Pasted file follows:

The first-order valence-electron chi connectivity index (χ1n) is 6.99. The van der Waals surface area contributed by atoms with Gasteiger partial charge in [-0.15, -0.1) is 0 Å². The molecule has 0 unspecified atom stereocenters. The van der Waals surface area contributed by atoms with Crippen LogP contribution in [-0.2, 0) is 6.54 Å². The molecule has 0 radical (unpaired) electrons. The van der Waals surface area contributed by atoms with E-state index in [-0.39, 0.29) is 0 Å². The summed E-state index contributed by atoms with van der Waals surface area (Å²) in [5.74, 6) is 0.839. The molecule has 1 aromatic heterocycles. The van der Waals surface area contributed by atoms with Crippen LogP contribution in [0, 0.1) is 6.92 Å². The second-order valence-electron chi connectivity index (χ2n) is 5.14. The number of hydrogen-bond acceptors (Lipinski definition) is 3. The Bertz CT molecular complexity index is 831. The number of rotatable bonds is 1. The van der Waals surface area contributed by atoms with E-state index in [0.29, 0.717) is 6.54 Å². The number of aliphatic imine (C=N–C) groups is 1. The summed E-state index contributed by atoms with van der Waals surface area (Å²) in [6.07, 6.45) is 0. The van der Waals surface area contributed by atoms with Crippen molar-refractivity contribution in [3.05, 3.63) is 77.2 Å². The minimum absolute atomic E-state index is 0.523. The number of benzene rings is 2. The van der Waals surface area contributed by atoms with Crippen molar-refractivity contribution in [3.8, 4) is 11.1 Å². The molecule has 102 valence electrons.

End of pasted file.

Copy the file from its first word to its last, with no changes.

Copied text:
The first-order valence-electron chi connectivity index (χ1n) is 6.99. The van der Waals surface area contributed by atoms with Gasteiger partial charge in [-0.15, -0.1) is 0 Å². The molecule has 0 unspecified atom stereocenters. The van der Waals surface area contributed by atoms with Crippen LogP contribution in [-0.2, 0) is 6.54 Å². The molecule has 0 radical (unpaired) electrons. The van der Waals surface area contributed by atoms with E-state index in [-0.39, 0.29) is 0 Å². The summed E-state index contributed by atoms with van der Waals surface area (Å²) in [5.74, 6) is 0.839. The molecule has 1 aromatic heterocycles. The van der Waals surface area contributed by atoms with Crippen LogP contribution in [0, 0.1) is 6.92 Å². The second-order valence-electron chi connectivity index (χ2n) is 5.14. The number of hydrogen-bond acceptors (Lipinski definition) is 3. The Bertz CT molecular complexity index is 831. The number of rotatable bonds is 1. The van der Waals surface area contributed by atoms with E-state index in [0.29, 0.717) is 6.54 Å². The number of aliphatic imine (C=N–C) groups is 1. The summed E-state index contributed by atoms with van der Waals surface area (Å²) in [6.07, 6.45) is 0. The van der Waals surface area contributed by atoms with Crippen molar-refractivity contribution in [3.05, 3.63) is 77.2 Å². The minimum absolute atomic E-state index is 0.523. The number of benzene rings is 2. The van der Waals surface area contributed by atoms with Crippen molar-refractivity contribution in [3.8, 4) is 11.1 Å². The molecule has 102 valence electrons.